The Opposition People's National Movement (PNM) is demanding answers from the Government on SNC-Lavalin's involvement with the Penal hospital contract after the disclosure that T&T's High Commissioner to Canada, Phillip Buxo, once worked for the controversial Canadian firm.
During yesterday's Parliament session, PNM MP Colm Imbert read information on Buxo's former involvement with SNC-Lavalin which was reported online in March 2011. In several stories over the past week, the T&T Guardian has also reported Buxo's previous postion and questions hanging over the company.SNC-Lavalin, which has been selected for construction of the $800 million hospital, has come under scrutiny and concern where its reputation is involved.
The hospital contract awarded to the Canadian company was one of several procurement issues Imbert raised in piloting a motion which expressed disapproval at the Government's "poor governance and poor procurement" for state agencies.
Describing the Penal hospital issue as a "brewing scandal," Imbert called on the Government to clear the air, since he noted the Canadian High Commission and the supervising agency, Udecott, had pointed fingers at each other over the company's involvement.
"We need a definitive statement on this scandal," he said.Imbert noted SNC-Lavalin was banned from projects in April by both the World Bank and the Canadian International Development Agency (CIDA) over alleged bribery and company misconduct.
"Yet, somehow, Government didn't know SNC-Lavalin was banned by the World Bank and CIDA. What are they doing in T&T? We're entering a $1 billion-dollar contract with taxpayers' money and giving it to a company banned by these two agencies for bribery and corruption. Doesn't Government monitor anything?" Imbert asked.A senior SNC-Lavalin official was also reported in a Canadian news story to have said the company used the code letters "PCC" and "CC" for bribery and to denote hidden consultancy costs.
Questioning government officials' position that the State had no control over selection and tender for the hospital contract, Imbert read out information about Buxo, who was described as a southern former oil-rig worker who went on to own a multimillion-dollar logistics business.A Jyoti Communications article said, "It's also one of the reasons SNC-Lavalin made him a director, and why he has become his country's High Commissioner to Ottawa at age 40."
The article said Buxo moved to Canada in 2006 and "Eventually SNC-Lavalin came knocking, offering to make him director of the company's Caricom energy and infrastructure division."Buxo said this experience would be invaluable in his new role as high commissioner and he would like to see Canadian companies "get back into the game" in T&T.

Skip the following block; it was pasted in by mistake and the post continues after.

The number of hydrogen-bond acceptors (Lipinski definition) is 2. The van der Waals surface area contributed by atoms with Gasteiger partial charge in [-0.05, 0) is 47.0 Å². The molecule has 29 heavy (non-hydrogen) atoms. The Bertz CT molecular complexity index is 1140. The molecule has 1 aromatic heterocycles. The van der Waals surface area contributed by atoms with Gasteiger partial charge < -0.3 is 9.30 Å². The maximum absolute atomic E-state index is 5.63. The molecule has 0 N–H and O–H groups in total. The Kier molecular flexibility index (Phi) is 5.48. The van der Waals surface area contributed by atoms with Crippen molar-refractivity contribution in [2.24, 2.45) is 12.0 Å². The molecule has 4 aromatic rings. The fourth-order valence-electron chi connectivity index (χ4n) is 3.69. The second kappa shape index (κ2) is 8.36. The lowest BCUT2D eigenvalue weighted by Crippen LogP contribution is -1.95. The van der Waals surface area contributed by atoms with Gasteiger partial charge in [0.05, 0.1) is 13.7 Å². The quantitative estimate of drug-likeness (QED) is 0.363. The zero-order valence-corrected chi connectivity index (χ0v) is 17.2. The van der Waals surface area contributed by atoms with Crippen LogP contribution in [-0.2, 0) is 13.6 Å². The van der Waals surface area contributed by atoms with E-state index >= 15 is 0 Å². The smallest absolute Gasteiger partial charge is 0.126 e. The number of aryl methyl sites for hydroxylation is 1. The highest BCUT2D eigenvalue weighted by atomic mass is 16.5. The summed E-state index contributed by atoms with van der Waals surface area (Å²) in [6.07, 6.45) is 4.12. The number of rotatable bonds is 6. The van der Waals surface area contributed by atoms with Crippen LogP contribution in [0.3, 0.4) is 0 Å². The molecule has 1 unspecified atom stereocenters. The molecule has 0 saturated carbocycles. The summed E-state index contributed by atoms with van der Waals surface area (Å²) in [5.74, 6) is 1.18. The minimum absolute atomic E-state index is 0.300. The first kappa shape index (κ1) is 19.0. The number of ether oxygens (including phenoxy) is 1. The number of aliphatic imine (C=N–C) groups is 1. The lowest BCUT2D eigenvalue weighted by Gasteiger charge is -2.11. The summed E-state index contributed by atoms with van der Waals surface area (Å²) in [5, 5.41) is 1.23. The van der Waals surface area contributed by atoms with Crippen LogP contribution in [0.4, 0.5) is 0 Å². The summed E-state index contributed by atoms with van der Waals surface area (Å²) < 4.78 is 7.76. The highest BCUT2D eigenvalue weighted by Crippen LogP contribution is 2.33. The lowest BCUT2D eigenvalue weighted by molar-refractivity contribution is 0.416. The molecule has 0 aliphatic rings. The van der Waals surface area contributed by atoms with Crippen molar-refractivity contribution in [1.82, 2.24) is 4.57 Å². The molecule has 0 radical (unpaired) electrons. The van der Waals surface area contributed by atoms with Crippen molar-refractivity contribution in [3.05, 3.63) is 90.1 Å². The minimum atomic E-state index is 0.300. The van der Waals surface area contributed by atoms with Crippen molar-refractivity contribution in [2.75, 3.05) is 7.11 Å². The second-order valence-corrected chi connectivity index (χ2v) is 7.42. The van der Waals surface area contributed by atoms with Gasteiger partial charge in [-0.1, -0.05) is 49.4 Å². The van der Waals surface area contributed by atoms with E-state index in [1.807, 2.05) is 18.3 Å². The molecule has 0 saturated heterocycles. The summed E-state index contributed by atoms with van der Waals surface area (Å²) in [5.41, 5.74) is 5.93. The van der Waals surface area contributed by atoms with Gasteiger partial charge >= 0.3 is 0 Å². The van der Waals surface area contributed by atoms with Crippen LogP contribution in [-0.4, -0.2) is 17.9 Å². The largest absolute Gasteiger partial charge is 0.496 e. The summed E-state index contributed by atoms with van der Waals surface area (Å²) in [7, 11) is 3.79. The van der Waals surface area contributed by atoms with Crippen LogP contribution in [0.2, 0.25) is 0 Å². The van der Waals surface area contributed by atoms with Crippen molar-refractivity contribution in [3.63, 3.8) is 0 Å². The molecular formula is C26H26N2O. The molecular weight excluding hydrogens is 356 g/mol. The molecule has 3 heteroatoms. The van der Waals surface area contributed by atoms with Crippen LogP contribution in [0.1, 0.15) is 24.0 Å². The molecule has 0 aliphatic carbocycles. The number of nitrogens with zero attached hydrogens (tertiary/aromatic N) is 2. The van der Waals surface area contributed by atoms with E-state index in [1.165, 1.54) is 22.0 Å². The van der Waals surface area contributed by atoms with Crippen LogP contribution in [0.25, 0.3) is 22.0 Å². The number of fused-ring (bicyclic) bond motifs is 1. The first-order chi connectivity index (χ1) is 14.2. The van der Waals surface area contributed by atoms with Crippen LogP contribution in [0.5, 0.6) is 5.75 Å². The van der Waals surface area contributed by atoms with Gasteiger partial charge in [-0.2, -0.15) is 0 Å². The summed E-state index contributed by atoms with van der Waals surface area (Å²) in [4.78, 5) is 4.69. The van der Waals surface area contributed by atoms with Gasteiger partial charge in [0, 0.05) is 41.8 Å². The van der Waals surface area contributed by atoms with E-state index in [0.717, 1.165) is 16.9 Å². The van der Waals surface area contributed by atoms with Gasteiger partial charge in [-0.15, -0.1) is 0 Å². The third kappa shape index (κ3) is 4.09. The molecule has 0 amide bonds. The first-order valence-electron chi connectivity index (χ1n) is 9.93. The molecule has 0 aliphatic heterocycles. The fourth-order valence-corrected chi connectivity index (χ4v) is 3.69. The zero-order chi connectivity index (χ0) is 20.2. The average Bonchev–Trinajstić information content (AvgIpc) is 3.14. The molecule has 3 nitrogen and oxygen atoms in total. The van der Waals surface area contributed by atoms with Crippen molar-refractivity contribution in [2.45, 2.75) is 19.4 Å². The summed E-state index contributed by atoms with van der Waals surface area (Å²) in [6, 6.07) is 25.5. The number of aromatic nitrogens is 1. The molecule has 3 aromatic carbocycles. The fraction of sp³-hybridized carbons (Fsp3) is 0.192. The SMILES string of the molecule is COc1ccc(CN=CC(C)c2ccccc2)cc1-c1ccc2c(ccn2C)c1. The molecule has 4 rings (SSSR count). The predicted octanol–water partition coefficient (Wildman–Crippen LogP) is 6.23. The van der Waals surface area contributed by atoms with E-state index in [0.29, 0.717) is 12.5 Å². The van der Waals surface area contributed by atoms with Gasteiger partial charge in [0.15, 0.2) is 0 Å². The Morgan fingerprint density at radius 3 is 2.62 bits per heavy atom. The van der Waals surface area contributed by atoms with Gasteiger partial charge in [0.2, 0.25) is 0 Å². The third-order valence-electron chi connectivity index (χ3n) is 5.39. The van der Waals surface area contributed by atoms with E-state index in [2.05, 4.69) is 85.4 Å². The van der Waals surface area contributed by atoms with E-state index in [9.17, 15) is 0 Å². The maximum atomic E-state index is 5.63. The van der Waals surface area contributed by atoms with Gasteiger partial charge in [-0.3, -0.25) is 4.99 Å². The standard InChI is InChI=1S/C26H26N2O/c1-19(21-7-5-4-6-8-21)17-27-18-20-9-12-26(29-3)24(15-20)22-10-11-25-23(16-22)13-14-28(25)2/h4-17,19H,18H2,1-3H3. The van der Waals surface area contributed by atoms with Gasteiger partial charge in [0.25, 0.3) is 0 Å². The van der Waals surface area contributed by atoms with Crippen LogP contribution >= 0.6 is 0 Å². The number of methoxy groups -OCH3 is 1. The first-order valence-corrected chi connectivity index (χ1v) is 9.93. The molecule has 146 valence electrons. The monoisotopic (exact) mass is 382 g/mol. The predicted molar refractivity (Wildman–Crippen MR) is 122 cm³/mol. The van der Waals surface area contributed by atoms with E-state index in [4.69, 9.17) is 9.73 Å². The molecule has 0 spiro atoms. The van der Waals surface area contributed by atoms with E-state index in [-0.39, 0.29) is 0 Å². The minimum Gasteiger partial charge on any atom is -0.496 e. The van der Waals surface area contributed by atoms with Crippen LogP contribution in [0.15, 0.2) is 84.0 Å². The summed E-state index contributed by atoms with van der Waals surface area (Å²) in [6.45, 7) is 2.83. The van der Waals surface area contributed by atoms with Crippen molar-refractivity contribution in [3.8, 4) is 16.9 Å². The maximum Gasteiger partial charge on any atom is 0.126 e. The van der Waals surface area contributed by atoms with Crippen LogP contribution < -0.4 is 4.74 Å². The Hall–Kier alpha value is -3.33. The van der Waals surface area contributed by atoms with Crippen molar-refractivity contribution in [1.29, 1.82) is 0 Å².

The article also said, "Either way, Mr Buxo says his country is strongly in favour of a deal. That's part of a chain of activities that need to take place, he says. But perhaps more importantly, Mr Buxo plans to go directly to Canadian businesses themselves, to highlight the potential his country has and why they should encourage the government to make it a priority."
Buxo was quoted as saying, "We in T&T and Caricom need to go to your private sector–the SNC-Lavalins and the Suncors and the rest of your heavyweights, the blue chips–and be able to market a good story. Those are the guys who need to go to your ministers."Imbert took issue with Health Minister Fuad Khan's distancing himself from the SNCL controversy, saying the South West Regional Health Authority–to which Khan had referred queries from the T&T Guardian–reported to Khan.
Imbert also called on the Government to say how the cost of the children's hospital at Couva rose from $975 milion in early June, when the sod was turned, to $1.5 billion three weeks later when Health Minister Fuad Khan gave this figure in the Senate on Tuesday.Imbert questioned a $464 million sum for consultancy fees.
He took issue with former Airports Authority deputy chairman Kurt Ajodha–who resigned recently over questionable of credentials–saying Adjodha had also been adviser to the Transport Ministry.Imbert said Ajodha had written to the ministry's Permanent Secretary in October 2012 about work to be done at the Waterfront Complex and the letter listed many credentials for Adjodha but it was subsequently found he had none of them.
Deeming Ajodha a fraud, Imbert said, "Is it government policy to hire people with bogus qualifications and allow them to deal with a $232 million contract where the highest bidder gets the job?"